Next time you strike lucky when you’re out fishing, take a moment to examine your catch.
Because it could hold the answer to some of the world’s most pressing technological challenges. Yes, fish are in demand as never before, not just because they taste nice, but for their high tech secrets.
Read on to find out just how high tech a fish can be.
For a construction technique that could lead to production of fishing clothing that’s literally bulletproof, we need to trek to the Amazon. The arapaima is a river fish that grows to over 2 m in length and can weigh as much as 200 kg. But it’s not its size that interests scientists.
The scales of the arapaima are so tough, piranhas’ teeth crumble on impact. Scientists studying the scales have discovered that beneath their rock hard mineral exterior, the fish scales ride on a bed of elastic protein threads. The combination of hard and soft lends the scales incredible toughness, a discovery that’s inspiring a new generation of flak jacket as well as tougher false limbs.
A plate of fresh sardines or herring is a delicious heart healthy meal at which few would turn their noses up. But those shimmering silver fish have scientists in a flap for a completely different reason. It’s to do with the way their bodies reflect light.
Crystals in the skin of the fish are aligned so they reflect light in all directions, mimicking the natural play of light around their ocean home. It’s neat trick that helps hide the shoal from the beady eyes of dolphins and other predators. Researchers now believe they can use this clever natural mirroring to improve LED and fibre-optic technology.
Hoki is a succulent white fish commercially harvested in New Zealand. But it’s not the flesh that’s spawned a whole new high tech industry, but the skin. As a by product, hoki skin had no particular use until scientists discovered the possibilities of the collagen it contained. Engineers worked out a way to spin the collagen into nanothreads 500 times thinner than a human hair.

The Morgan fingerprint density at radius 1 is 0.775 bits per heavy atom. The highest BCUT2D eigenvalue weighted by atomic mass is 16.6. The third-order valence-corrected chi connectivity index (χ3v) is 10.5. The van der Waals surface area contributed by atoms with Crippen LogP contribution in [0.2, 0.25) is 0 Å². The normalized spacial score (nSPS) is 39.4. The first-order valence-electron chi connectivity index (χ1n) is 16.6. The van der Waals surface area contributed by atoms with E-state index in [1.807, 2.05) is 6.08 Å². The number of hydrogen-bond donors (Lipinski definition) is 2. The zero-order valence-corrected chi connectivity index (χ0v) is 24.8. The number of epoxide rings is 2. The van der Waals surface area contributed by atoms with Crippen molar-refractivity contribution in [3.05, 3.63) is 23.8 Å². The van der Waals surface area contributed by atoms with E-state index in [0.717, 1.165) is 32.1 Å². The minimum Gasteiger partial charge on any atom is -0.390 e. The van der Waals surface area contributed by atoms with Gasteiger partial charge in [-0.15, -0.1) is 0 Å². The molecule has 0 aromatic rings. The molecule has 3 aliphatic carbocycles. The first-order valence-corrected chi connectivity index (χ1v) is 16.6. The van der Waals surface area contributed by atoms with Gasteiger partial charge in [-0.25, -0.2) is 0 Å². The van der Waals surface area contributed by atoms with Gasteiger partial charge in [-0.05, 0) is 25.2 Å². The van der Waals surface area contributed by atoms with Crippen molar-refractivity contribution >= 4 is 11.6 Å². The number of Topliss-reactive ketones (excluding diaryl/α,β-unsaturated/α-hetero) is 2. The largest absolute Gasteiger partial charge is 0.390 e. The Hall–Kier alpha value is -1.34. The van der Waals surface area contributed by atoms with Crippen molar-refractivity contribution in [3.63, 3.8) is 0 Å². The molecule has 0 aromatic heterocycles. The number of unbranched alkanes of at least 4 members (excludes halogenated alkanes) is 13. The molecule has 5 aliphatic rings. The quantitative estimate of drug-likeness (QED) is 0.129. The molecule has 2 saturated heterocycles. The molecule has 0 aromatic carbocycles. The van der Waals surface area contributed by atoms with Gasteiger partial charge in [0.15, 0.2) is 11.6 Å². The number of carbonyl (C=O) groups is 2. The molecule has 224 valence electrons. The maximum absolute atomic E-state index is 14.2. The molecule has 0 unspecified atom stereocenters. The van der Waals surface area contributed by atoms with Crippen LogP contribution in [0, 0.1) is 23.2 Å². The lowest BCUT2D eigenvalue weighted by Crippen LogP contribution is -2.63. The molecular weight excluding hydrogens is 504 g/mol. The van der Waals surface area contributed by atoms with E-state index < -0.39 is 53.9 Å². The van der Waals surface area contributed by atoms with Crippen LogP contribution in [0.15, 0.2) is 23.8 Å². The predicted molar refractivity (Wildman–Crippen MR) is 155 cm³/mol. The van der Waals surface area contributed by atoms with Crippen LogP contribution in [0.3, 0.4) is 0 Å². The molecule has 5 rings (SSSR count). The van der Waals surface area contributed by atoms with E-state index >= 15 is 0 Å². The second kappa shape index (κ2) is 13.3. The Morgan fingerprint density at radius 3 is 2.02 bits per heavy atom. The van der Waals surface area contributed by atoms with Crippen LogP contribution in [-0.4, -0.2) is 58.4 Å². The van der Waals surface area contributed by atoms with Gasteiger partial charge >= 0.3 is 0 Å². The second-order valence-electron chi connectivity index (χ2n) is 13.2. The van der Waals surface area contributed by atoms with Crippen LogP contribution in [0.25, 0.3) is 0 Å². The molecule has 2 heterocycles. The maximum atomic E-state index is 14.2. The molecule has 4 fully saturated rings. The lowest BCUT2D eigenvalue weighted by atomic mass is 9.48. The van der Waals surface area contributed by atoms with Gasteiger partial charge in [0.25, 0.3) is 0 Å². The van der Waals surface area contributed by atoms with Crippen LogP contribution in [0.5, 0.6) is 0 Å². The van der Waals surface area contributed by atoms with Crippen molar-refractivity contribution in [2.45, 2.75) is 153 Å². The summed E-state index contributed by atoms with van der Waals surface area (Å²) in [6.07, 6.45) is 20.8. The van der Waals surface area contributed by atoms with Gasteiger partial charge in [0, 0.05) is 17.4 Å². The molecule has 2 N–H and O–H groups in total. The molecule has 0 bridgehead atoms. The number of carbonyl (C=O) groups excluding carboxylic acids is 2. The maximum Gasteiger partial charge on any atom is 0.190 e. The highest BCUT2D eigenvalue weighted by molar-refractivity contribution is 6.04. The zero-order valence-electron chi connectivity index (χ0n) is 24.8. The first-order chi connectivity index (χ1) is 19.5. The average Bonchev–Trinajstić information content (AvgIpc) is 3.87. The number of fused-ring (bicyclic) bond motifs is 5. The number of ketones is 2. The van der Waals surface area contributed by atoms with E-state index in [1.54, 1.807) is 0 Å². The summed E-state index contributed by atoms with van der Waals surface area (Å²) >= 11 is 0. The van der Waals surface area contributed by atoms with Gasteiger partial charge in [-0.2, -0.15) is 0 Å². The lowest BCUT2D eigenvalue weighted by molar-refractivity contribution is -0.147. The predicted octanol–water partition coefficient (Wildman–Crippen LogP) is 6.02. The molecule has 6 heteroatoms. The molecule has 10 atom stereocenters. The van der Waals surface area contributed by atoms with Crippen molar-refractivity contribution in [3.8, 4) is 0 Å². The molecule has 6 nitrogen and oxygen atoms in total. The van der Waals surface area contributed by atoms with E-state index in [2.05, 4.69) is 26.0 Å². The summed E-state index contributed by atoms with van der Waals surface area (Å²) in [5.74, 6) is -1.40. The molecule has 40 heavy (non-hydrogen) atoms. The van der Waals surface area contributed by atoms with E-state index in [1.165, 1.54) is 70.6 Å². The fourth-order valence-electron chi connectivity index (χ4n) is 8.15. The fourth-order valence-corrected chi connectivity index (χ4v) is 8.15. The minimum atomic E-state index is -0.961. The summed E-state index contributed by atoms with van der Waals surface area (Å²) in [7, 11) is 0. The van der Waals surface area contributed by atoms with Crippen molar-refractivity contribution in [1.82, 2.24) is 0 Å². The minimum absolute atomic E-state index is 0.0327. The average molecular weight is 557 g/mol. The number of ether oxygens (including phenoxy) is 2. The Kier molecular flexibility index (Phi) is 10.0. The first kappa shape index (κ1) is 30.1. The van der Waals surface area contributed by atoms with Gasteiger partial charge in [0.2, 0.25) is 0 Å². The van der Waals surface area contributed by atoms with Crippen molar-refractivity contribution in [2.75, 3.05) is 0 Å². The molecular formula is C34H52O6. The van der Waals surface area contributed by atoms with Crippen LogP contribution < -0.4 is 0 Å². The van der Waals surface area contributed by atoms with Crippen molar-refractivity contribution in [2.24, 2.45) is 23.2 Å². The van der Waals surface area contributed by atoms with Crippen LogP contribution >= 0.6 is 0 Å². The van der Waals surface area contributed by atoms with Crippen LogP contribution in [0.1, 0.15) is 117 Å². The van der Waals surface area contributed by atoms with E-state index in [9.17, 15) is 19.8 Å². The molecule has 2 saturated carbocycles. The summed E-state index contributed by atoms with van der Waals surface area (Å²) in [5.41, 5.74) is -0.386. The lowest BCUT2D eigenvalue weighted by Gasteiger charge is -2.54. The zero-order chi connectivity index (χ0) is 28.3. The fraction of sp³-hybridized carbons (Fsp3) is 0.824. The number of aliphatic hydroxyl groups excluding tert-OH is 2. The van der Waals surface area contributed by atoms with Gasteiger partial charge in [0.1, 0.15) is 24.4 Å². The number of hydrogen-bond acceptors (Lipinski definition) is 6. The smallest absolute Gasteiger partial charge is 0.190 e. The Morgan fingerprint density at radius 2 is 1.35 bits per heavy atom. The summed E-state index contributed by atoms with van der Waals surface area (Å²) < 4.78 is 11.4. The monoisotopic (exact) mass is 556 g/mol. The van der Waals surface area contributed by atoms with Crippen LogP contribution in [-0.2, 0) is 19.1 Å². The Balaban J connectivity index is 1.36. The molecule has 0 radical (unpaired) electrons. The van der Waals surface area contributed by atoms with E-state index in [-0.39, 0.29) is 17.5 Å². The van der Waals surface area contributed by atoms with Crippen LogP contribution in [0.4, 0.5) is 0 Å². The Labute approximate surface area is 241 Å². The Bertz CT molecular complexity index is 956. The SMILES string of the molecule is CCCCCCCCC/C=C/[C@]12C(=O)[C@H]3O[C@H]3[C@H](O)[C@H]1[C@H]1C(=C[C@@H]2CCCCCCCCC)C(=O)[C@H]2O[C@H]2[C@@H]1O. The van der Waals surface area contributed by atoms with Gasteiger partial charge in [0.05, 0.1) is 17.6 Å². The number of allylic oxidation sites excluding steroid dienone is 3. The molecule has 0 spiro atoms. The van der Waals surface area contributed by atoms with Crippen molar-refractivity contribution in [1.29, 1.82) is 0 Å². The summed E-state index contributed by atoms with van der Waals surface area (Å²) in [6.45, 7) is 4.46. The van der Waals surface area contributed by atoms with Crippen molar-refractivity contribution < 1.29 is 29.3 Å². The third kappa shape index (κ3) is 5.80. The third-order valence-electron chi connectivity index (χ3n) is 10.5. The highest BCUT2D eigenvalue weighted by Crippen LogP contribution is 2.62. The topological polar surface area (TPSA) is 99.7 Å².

From the super fine threads a non woven mat is produced. An incredible surface area makes this mat ideal for use in air purification filters, but its applications offer far more scope than that. The super thin material can be impregnated with anti bacterial agents for use in wound dressings. And other uses include in electronics, cosmetics and packaging. There could even be a use for hoki skin fibres in structural engineering.
Remote controlled unmanned subs are hard to manoeuvre, particularly in confined spaces. This makes them less than ideal for tackling complex tasks like the investigation shipwrecks. But now engineers are making progress with a new type of sub whose movement and sensory equipment is based on the knifefish, a small inhabitant of mangrove swamps.
Instead of using its eyes to see, the knifefish beams a low voltage electric field that enables it to sense its surroundings. The diminutive fish is able to negotiate the tangled tree roots and dense water vegetation by means of delicate undulations of its long blade-like fin. By replicating the knifefish’s electronic eyes and precise manoeuvring ability, new generation robots will be able to go where no deep sea probe has been before.
When engineers were tasked with bringing wind power generation to the Los Angeles valley, they faced a problem: the lack of space. To resolve this issue, they went for vertical rather than the usual horizontal blades. But to make the best use of the available land, they went a step further, and turned to fish to help them work out the best way to position the turbines.
Scientists have noticed that individuals in a shoal of fish position themselves to make most efficient use of the vortices created by the fins of the fish around them. Engineers took this research and applied it to the positioning of each turbine in the farm, even working out the optimal direction of rotation of each turbine blade.